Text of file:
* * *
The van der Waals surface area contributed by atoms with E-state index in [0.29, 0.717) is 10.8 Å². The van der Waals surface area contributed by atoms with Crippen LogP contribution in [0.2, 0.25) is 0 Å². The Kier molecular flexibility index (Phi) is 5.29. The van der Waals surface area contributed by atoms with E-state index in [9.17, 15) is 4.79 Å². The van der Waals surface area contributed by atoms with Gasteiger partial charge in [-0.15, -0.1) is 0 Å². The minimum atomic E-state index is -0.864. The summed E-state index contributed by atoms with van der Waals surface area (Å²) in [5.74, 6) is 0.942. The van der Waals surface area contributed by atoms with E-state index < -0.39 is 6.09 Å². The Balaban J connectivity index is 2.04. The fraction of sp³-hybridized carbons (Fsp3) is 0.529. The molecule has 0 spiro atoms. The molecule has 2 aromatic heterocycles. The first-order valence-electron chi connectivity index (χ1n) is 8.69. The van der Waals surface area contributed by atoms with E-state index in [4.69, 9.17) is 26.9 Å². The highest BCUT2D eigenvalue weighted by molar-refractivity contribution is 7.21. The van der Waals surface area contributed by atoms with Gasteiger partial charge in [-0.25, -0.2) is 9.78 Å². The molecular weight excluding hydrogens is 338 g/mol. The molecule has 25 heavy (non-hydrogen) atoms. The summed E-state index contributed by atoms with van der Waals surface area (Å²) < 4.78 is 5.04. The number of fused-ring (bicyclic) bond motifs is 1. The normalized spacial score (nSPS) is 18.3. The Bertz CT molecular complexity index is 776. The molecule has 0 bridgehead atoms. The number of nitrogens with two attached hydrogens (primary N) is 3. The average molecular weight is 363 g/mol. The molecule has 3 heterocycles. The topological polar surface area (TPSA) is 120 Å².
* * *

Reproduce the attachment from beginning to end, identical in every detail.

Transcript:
The van der Waals surface area contributed by atoms with E-state index in [0.29, 0.717) is 10.8 Å². The van der Waals surface area contributed by atoms with Crippen LogP contribution in [0.2, 0.25) is 0 Å². The Kier molecular flexibility index (Phi) is 5.29. The van der Waals surface area contributed by atoms with E-state index in [9.17, 15) is 4.79 Å². The van der Waals surface area contributed by atoms with Gasteiger partial charge in [-0.15, -0.1) is 0 Å². The minimum atomic E-state index is -0.864. The summed E-state index contributed by atoms with van der Waals surface area (Å²) in [5.74, 6) is 0.942. The van der Waals surface area contributed by atoms with E-state index < -0.39 is 6.09 Å². The Balaban J connectivity index is 2.04. The fraction of sp³-hybridized carbons (Fsp3) is 0.529. The molecule has 0 spiro atoms. The molecule has 2 aromatic heterocycles. The first-order valence-electron chi connectivity index (χ1n) is 8.69. The van der Waals surface area contributed by atoms with E-state index in [4.69, 9.17) is 26.9 Å². The highest BCUT2D eigenvalue weighted by molar-refractivity contribution is 7.21. The van der Waals surface area contributed by atoms with Gasteiger partial charge in [-0.25, -0.2) is 9.78 Å². The molecular weight excluding hydrogens is 338 g/mol. The molecule has 25 heavy (non-hydrogen) atoms. The summed E-state index contributed by atoms with van der Waals surface area (Å²) < 4.78 is 5.04. The number of fused-ring (bicyclic) bond motifs is 1. The normalized spacial score (nSPS) is 18.3. The Bertz CT molecular complexity index is 776. The molecule has 0 bridgehead atoms. The number of nitrogens with two attached hydrogens (primary N) is 3. The average molecular weight is 363 g/mol. The molecule has 3 heterocycles. The topological polar surface area (TPSA) is 120 Å².